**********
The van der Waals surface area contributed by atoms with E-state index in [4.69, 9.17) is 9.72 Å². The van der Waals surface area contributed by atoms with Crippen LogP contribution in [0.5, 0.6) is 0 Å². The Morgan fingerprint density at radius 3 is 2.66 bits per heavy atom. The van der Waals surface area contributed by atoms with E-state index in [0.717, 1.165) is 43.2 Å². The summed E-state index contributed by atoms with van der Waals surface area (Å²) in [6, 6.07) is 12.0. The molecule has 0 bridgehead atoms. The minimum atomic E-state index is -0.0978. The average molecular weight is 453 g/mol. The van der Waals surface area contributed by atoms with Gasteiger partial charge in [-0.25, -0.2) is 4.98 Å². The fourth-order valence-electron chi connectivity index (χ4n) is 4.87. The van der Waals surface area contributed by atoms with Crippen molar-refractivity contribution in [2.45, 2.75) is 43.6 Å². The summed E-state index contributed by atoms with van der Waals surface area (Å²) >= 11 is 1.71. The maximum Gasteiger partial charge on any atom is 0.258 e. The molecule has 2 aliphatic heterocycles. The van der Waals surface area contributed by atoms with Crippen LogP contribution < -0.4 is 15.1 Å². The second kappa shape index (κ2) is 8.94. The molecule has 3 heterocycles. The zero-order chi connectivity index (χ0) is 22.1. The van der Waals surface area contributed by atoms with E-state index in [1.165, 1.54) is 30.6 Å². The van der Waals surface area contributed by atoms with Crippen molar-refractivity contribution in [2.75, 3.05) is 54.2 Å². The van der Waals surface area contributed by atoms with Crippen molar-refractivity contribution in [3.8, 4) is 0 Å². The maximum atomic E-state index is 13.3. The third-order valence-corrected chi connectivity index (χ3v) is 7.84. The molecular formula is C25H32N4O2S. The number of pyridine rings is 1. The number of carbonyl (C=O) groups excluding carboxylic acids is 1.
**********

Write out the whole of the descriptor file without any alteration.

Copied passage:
The van der Waals surface area contributed by atoms with E-state index in [4.69, 9.17) is 9.72 Å². The van der Waals surface area contributed by atoms with Crippen LogP contribution in [0.5, 0.6) is 0 Å². The Morgan fingerprint density at radius 3 is 2.66 bits per heavy atom. The van der Waals surface area contributed by atoms with E-state index in [0.717, 1.165) is 43.2 Å². The summed E-state index contributed by atoms with van der Waals surface area (Å²) in [6, 6.07) is 12.0. The molecule has 0 bridgehead atoms. The minimum atomic E-state index is -0.0978. The average molecular weight is 453 g/mol. The van der Waals surface area contributed by atoms with Gasteiger partial charge in [-0.25, -0.2) is 4.98 Å². The fourth-order valence-electron chi connectivity index (χ4n) is 4.87. The van der Waals surface area contributed by atoms with Crippen molar-refractivity contribution in [2.45, 2.75) is 43.6 Å². The summed E-state index contributed by atoms with van der Waals surface area (Å²) >= 11 is 1.71. The maximum Gasteiger partial charge on any atom is 0.258 e. The molecule has 2 aliphatic heterocycles. The van der Waals surface area contributed by atoms with Crippen LogP contribution < -0.4 is 15.1 Å². The second kappa shape index (κ2) is 8.94. The molecule has 3 heterocycles. The zero-order chi connectivity index (χ0) is 22.1. The van der Waals surface area contributed by atoms with E-state index in [1.165, 1.54) is 30.6 Å². The van der Waals surface area contributed by atoms with Crippen molar-refractivity contribution in [2.75, 3.05) is 54.2 Å². The van der Waals surface area contributed by atoms with Crippen molar-refractivity contribution in [3.8, 4) is 0 Å². The maximum atomic E-state index is 13.3. The third-order valence-corrected chi connectivity index (χ3v) is 7.84. The molecular formula is C25H32N4O2S. The number of pyridine rings is 1. The number of carbonyl (C=O) groups excluding carboxylic acids is 1.